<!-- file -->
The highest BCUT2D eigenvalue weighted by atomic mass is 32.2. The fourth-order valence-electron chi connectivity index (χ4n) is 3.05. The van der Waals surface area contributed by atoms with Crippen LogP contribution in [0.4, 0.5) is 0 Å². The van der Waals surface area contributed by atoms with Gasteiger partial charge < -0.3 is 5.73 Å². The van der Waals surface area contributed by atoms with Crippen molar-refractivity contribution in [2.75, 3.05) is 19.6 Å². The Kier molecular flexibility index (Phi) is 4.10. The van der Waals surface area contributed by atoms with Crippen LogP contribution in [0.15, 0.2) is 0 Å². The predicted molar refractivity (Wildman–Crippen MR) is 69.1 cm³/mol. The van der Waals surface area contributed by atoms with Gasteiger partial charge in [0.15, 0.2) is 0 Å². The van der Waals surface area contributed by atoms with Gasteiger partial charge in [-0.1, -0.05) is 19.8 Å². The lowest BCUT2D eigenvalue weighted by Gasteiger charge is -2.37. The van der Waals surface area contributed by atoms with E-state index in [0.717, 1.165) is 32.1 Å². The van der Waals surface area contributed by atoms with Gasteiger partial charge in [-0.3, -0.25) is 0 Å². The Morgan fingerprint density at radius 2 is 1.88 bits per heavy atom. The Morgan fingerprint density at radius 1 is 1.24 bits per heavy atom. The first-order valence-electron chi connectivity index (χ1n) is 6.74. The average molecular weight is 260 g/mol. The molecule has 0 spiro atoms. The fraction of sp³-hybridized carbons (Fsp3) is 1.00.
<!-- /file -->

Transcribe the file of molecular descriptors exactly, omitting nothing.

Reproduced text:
The highest BCUT2D eigenvalue weighted by atomic mass is 32.2. The fourth-order valence-electron chi connectivity index (χ4n) is 3.05. The van der Waals surface area contributed by atoms with Crippen LogP contribution in [0.4, 0.5) is 0 Å². The van der Waals surface area contributed by atoms with Gasteiger partial charge < -0.3 is 5.73 Å². The van der Waals surface area contributed by atoms with Crippen molar-refractivity contribution in [2.75, 3.05) is 19.6 Å². The Kier molecular flexibility index (Phi) is 4.10. The van der Waals surface area contributed by atoms with Crippen LogP contribution in [0.15, 0.2) is 0 Å². The predicted molar refractivity (Wildman–Crippen MR) is 69.1 cm³/mol. The van der Waals surface area contributed by atoms with Gasteiger partial charge in [0.15, 0.2) is 0 Å². The van der Waals surface area contributed by atoms with Gasteiger partial charge in [-0.1, -0.05) is 19.8 Å². The lowest BCUT2D eigenvalue weighted by Gasteiger charge is -2.37. The van der Waals surface area contributed by atoms with E-state index in [0.717, 1.165) is 32.1 Å². The van der Waals surface area contributed by atoms with Gasteiger partial charge in [-0.3, -0.25) is 0 Å². The Morgan fingerprint density at radius 2 is 1.88 bits per heavy atom. The Morgan fingerprint density at radius 1 is 1.24 bits per heavy atom. The first-order valence-electron chi connectivity index (χ1n) is 6.74. The average molecular weight is 260 g/mol. The molecule has 0 spiro atoms. The fraction of sp³-hybridized carbons (Fsp3) is 1.00.